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What do the new child support and custody laws mean?

| Mar 2, 2017 | family law

While fewer people are getting divorced each year, the laws governing what will happen in these cases are constantly being analyzed and adjusted to ensure that you and your family will receive the best decision possible. This is especially true when it comes to children. The Daily Journal has reported that child support and custody laws in Illinois recently went through a major overhaul that could have a big effect on divorcing couples.

 

The articles states that these laws were designed to lessen lengthy legal battles that can negatively affect your family. As parents, you are now encouraged to work together to come up with a parenting plan that best meets the needs of your children. If you both agree to a plan, the court will approve it unless it believes one of you agreed involuntarily.

 

A parenting plan divides authority and will determine several aspects of your child’s daily life, including which of you will decide healthcare decisions and doctors, religious devotions, school choices and extracurricular activities. This agreement will also allow you and your ex-spouse to determine together how much time the child will spend with each of you.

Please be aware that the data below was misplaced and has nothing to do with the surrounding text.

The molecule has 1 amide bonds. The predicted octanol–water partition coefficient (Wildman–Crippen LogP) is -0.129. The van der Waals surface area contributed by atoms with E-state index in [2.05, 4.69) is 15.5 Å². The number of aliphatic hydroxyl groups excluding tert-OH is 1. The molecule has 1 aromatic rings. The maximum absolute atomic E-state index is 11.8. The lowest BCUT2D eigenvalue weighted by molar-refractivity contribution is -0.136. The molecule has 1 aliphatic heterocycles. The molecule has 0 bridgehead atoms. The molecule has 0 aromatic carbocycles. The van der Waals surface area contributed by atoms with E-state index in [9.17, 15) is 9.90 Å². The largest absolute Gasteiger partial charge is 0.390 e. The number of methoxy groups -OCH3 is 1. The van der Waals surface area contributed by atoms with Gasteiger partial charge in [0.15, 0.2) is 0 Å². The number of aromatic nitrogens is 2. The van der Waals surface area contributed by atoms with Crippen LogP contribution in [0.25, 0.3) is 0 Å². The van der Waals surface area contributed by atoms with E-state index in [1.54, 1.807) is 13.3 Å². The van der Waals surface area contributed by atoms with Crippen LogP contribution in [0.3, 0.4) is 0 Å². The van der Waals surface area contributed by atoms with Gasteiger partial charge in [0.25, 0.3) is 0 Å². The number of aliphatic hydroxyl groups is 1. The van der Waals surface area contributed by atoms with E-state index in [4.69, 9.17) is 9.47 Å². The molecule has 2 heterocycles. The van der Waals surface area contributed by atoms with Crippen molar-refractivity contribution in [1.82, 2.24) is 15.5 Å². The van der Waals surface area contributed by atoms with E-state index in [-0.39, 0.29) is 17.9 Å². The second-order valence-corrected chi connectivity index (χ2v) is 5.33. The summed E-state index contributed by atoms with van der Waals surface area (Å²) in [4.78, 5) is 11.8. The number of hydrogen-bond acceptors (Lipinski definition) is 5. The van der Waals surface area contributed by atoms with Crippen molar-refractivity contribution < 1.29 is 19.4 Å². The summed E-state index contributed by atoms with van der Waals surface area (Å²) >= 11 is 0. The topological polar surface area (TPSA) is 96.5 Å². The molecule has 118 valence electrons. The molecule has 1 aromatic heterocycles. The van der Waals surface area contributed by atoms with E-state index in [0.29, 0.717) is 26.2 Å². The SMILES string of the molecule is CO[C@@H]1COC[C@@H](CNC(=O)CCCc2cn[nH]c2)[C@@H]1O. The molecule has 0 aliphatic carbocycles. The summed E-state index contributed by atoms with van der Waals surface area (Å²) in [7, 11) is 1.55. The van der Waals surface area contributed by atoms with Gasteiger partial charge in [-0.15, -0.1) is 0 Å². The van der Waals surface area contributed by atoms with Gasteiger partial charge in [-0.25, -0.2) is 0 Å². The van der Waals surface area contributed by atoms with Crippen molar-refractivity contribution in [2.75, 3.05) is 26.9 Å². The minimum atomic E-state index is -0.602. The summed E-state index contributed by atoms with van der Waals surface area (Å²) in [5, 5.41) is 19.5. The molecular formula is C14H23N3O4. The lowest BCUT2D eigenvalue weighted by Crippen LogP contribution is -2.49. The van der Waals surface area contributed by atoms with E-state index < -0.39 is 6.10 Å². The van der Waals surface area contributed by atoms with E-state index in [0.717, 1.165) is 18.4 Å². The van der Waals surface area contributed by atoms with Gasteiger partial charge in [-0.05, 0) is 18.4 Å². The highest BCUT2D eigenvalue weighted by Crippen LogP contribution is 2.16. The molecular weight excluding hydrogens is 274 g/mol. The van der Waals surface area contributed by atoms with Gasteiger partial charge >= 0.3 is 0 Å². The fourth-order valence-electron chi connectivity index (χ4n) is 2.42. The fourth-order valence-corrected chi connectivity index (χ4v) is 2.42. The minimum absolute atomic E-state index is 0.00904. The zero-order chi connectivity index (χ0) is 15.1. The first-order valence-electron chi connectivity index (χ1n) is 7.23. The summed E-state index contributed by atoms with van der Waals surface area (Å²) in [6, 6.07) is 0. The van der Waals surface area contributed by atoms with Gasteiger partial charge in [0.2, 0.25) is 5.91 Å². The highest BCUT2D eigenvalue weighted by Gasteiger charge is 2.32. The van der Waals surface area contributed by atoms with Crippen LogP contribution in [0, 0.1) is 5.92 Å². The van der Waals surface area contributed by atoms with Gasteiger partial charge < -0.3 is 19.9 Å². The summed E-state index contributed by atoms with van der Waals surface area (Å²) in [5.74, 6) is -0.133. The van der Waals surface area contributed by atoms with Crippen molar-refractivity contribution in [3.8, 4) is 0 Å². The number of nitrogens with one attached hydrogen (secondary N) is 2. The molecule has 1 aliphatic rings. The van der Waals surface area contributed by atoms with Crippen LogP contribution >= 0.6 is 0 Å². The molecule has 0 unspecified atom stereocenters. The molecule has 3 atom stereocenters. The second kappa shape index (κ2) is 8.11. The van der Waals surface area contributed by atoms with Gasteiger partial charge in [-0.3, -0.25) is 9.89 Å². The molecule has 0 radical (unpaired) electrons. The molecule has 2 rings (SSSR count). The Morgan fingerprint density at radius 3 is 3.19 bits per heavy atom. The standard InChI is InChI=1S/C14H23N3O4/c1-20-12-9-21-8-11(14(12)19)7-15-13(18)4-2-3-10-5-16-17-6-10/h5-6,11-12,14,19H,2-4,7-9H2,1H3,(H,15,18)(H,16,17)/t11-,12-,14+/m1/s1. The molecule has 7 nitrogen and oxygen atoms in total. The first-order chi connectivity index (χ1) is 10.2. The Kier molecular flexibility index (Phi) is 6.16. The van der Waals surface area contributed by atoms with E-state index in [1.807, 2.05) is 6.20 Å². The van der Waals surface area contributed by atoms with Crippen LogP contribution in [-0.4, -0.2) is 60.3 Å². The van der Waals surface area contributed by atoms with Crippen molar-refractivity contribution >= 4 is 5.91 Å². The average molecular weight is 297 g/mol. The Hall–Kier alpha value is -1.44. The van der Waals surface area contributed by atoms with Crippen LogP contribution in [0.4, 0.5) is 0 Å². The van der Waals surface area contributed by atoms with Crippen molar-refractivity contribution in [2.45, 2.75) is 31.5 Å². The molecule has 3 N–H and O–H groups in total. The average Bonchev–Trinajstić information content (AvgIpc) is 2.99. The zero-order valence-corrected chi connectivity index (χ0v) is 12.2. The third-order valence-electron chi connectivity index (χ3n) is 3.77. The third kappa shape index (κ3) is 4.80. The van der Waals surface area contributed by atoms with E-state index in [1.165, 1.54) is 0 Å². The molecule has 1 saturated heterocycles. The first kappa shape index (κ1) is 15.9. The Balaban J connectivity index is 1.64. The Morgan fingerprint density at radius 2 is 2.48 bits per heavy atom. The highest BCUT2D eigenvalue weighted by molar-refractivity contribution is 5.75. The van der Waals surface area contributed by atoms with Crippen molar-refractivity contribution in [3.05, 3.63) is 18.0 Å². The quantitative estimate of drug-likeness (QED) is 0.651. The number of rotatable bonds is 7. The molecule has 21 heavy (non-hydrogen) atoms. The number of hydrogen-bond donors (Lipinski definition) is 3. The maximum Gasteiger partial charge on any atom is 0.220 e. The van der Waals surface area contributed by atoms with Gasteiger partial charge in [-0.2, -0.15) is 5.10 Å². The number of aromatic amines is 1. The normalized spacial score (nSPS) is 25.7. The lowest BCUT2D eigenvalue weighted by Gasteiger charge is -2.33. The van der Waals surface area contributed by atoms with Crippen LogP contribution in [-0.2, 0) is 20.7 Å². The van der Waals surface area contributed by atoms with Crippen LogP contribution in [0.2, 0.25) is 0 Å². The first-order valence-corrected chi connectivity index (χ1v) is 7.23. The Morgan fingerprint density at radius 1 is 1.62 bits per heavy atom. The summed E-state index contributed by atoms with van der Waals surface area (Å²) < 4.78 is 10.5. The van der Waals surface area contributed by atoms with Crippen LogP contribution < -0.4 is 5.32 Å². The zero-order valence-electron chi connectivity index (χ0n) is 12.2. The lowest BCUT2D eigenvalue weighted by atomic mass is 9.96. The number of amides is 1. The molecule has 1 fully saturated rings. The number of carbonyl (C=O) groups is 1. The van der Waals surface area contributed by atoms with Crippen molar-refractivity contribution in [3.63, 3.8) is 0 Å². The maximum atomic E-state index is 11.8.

The terms “parental responsibility” and “parenting time” are replacing “visitation” and “custody,” giving rise to the court’s goals that you will both see yourselves as partners in raising their children and work toward whatever is in the best interest of your child. If you are unable to agree upon a plan, the court will decide one for you.

 

These changes will also affect child support, although how that will happen is less clear. Judges may have to deviate from old guidelines to make payments fair since it is believed that the child will be splitting time more equally now between both of you. This information is not intended as legal advice.